• I think you are doing stuff that empowers others, and it requires great personal strength.
  • Knowing that pure luck saved your life on multiple occasions sent chills up my spine. People say that this was a time of the past, but the people who survived it are still alive.  I really felt a depth to this situation.  Thank you again for coming to visit.
  • I felt honored to hear you speak and I thank you with all of my heart.
  • I felt so sad for all the children who didn’t get to experience life and see new things.
  • I felt nervous during your stories. I appreciate your coming.
  • I learned how to be optimistic during tough times. I felt compelled to chase my dreams.
  • Your talk was very moving because you had such bright hope at such a dark time of your life.
  • I felt very grateful for the life that I live and now look at things differently.
  • Your experience reminded me that everyone has a story, but some might have lost the chance to tell it.
  • From the moment you started speaking you had us, the audience, riveted. You helped me see what it was like to be there at that time, and I appreciate your being willing to share your story.  Thank you.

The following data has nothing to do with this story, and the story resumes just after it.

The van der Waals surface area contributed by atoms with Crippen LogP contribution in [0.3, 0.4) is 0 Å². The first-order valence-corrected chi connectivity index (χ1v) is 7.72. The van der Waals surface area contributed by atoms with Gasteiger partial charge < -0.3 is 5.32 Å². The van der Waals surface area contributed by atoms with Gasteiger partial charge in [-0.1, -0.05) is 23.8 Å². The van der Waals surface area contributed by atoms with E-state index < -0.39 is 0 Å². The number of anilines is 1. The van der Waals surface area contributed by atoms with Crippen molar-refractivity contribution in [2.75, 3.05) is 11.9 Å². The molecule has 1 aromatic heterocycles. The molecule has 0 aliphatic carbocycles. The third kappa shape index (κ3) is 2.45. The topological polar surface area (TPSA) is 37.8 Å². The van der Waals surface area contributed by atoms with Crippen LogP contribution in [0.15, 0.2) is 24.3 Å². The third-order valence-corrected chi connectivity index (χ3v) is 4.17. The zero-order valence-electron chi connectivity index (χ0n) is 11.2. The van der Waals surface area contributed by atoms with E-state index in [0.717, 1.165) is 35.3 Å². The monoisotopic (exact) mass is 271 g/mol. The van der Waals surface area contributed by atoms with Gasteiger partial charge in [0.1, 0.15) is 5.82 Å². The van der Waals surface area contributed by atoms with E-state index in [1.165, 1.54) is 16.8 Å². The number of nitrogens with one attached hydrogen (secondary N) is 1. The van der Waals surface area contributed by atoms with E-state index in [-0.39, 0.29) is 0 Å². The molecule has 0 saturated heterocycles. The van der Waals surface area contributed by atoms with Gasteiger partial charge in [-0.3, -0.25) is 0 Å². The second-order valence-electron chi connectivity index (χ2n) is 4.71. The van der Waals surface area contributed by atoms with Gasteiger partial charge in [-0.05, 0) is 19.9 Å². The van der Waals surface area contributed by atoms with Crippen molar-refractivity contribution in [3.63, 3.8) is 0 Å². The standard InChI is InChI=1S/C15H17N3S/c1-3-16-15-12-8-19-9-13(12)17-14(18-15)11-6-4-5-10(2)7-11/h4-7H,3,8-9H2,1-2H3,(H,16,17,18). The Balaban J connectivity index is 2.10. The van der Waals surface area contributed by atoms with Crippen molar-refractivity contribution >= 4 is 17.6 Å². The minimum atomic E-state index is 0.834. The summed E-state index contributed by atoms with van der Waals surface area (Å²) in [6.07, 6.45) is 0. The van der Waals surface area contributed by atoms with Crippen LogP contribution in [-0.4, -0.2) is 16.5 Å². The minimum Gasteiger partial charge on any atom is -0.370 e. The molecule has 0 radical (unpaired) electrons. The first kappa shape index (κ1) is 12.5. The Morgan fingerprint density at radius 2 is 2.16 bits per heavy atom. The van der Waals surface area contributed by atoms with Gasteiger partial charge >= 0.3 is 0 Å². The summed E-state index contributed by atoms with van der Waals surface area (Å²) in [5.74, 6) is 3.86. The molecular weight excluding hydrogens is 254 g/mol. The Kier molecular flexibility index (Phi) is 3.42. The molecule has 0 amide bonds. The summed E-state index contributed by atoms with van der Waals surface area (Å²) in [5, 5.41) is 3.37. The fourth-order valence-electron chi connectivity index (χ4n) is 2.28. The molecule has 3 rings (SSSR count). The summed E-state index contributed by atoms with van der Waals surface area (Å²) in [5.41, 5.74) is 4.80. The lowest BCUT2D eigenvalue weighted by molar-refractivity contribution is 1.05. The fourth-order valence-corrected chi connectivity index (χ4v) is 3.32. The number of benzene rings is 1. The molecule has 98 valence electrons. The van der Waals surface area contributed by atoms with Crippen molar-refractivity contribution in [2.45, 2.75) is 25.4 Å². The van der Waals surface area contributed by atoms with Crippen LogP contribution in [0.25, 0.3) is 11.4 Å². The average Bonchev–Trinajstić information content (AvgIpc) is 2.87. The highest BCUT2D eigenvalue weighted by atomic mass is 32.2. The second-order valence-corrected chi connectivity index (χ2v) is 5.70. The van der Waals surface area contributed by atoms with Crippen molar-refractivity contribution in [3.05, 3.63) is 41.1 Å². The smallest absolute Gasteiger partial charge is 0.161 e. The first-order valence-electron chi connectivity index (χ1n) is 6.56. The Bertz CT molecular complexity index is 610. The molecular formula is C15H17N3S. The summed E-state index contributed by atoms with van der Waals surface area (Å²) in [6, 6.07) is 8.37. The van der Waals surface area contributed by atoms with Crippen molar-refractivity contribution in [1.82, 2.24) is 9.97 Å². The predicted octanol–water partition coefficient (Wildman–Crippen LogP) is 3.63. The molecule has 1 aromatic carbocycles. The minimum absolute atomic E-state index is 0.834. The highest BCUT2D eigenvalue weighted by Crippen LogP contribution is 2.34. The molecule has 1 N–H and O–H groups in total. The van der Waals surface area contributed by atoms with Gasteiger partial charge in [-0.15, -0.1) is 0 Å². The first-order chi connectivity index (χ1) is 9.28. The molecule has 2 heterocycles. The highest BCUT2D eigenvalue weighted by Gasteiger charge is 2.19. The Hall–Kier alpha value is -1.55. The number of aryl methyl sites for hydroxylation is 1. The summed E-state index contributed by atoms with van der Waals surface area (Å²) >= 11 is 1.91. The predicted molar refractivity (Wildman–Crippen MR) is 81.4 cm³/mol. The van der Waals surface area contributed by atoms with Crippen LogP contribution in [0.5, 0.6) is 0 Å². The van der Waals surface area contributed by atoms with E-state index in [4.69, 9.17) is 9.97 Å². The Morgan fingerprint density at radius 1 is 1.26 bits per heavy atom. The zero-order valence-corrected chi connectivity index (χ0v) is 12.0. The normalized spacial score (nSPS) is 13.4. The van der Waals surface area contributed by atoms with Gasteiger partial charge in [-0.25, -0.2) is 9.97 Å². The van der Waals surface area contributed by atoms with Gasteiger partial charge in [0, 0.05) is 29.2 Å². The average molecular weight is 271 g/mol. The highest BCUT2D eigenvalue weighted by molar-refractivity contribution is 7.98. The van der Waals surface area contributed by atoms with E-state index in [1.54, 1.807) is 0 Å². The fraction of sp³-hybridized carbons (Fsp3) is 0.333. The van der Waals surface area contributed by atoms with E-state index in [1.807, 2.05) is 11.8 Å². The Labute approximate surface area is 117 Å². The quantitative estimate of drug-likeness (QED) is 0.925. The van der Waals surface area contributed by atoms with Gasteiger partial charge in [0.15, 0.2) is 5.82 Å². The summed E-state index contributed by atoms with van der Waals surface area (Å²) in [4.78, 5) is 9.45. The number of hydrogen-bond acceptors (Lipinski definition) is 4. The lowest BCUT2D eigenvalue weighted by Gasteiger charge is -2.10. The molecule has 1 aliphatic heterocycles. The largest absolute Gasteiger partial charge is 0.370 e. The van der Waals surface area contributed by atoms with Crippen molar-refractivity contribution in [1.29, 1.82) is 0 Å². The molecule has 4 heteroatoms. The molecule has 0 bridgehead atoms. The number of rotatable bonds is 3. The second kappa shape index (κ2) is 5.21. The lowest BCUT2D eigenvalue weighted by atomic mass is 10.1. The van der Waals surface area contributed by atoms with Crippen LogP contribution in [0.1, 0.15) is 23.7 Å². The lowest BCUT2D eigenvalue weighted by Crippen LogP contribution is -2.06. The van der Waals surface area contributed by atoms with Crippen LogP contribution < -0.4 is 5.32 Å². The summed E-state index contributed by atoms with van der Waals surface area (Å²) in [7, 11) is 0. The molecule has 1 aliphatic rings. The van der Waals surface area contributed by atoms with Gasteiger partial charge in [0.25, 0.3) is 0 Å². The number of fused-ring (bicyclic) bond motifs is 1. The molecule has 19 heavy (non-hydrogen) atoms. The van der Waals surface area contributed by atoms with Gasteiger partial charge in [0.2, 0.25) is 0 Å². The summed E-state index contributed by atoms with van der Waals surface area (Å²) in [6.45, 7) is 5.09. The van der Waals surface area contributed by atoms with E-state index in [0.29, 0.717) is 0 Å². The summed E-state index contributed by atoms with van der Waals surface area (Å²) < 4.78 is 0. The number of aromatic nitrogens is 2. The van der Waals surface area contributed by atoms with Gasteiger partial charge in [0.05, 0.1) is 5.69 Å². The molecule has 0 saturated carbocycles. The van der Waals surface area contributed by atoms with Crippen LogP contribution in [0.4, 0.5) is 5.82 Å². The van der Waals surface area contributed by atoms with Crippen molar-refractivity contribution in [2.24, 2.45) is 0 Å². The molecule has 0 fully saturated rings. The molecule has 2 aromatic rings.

• I learned how lucky we are not to have to endure that horror.
  • I felt at the moment when you were speaking I was nervous. It felt like some kind of metaphor for how Jews were looked down upon.
  • I felt very emotional during your presentation because it changed my mindset, and I realized how awful it really was.
  • I felt very sad and even afraid. Every word that you said, I imagined what it would be like if I was in these situations as you were.
  • The way that you described everything made me feel like I was there experiencing everything you did.

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Thornton High School, Daly City, CA – February 11, 2020

by George J Elbaum